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Published Nov. 2023

Reclaim security of your personal information.

Scammers can be very creative, which makes it easy for people to fall for their tricks.

Scams can happen to anyone, and when they do, it’s important to know what next steps to take.

Whether it's a fraudulent online purchase, a phishing email or text, or a fraudster pretending to be a person in need, being scammed can be distressing.

The STCU financial crimes team specializes in preventing fraud and working with people who’ve been scammed. Here’s what they say you should do once you realize something isn’t right:

1. Cut off contact with the scammer.

Stop communicating with the fraudster as soon as you start to think they’re up to something suspicious. Block their calls, email, and any other way they’ve been reaching you.

This step will help put a stop to additional attempts to trick you.

2. Get in touch with your financial institution. 

Let your bank or credit union know you’ve been scammed right away. They can help you lock down your accounts and guide you on what to do next.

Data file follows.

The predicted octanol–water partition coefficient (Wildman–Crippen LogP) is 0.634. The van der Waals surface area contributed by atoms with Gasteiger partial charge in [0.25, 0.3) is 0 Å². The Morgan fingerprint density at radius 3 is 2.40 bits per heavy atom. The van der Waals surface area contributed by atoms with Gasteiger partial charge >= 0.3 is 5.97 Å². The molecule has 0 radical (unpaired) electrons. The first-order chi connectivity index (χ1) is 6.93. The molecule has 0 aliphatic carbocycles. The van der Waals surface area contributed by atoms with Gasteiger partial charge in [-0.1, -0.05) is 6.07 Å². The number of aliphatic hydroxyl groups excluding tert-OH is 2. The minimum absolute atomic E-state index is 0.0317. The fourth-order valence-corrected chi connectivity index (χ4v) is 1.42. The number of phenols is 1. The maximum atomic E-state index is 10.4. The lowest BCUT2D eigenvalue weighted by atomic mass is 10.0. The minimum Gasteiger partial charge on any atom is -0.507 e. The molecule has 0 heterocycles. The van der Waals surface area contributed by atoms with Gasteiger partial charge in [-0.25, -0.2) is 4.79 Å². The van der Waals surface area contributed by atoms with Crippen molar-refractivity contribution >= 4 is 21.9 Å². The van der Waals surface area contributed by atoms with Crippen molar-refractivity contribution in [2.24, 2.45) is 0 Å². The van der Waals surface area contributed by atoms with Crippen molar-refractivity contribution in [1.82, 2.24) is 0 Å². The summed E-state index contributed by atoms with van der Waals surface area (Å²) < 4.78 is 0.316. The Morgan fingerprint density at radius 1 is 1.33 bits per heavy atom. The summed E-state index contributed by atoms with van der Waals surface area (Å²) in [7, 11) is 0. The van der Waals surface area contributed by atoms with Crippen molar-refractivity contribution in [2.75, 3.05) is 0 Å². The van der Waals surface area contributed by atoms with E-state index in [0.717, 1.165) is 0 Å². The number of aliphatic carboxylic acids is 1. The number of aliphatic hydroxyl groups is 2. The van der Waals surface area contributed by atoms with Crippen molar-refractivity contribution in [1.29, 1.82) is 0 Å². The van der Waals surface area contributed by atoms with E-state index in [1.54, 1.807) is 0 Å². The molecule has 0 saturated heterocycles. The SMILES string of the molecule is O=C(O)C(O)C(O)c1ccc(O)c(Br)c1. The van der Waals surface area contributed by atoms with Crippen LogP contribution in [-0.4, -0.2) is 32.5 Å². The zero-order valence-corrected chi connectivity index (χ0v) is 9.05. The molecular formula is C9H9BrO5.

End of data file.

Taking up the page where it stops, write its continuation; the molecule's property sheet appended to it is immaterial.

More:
That includes opening new accounts, walking you through what to do with any credit or debit cards that might be compromised, and getting you set up with new online banking credentials. These steps help prevent the scammer from being able to take more funds.

Not sure if something is a scam or not? Reach out to your financial institution if you have any suspicions. They can help determine if something sounds off.

3. Report the scam to authorities.

Filing a police report could not only help you, but also prevent others from falling for the scam in the future.

Also, by sharing what happened, you’re giving law enforcement information they could use to track down the fraudster and stop the scams.

What to look out for.

Scammers have a whole playbook of tricks. There are the 'send money to your online sweetheart who's mysteriously broke' scam, inheritance scams, lottery frauds, job offers that sound too good to be true, and even vehicle wrap scams.

 🚩 Here are some red flags:

  • Things need to happen urgently.
  • There’s pushback when you try to verify details on your own. STCU will never be offended you want to verify the contact with us.
  • The scammer requests to send you money somewhere else (via wire transfer, money order or gift card purchases) to “protect it.”
  • The scammer requests you to mail a package with cash in it.
  • They ask for PINs, online banking login credentials, or other information STCU wouldn’t ask for.
  • Emails contain spelling, grammar, or general English language errors.
  • Emails come from an address that doesn’t appear to be associated with the company that the email is supposedly from.

Bouncing back from a scam might seem impossible at first. It’s important to know there are steps you can take to get your financial life back on track.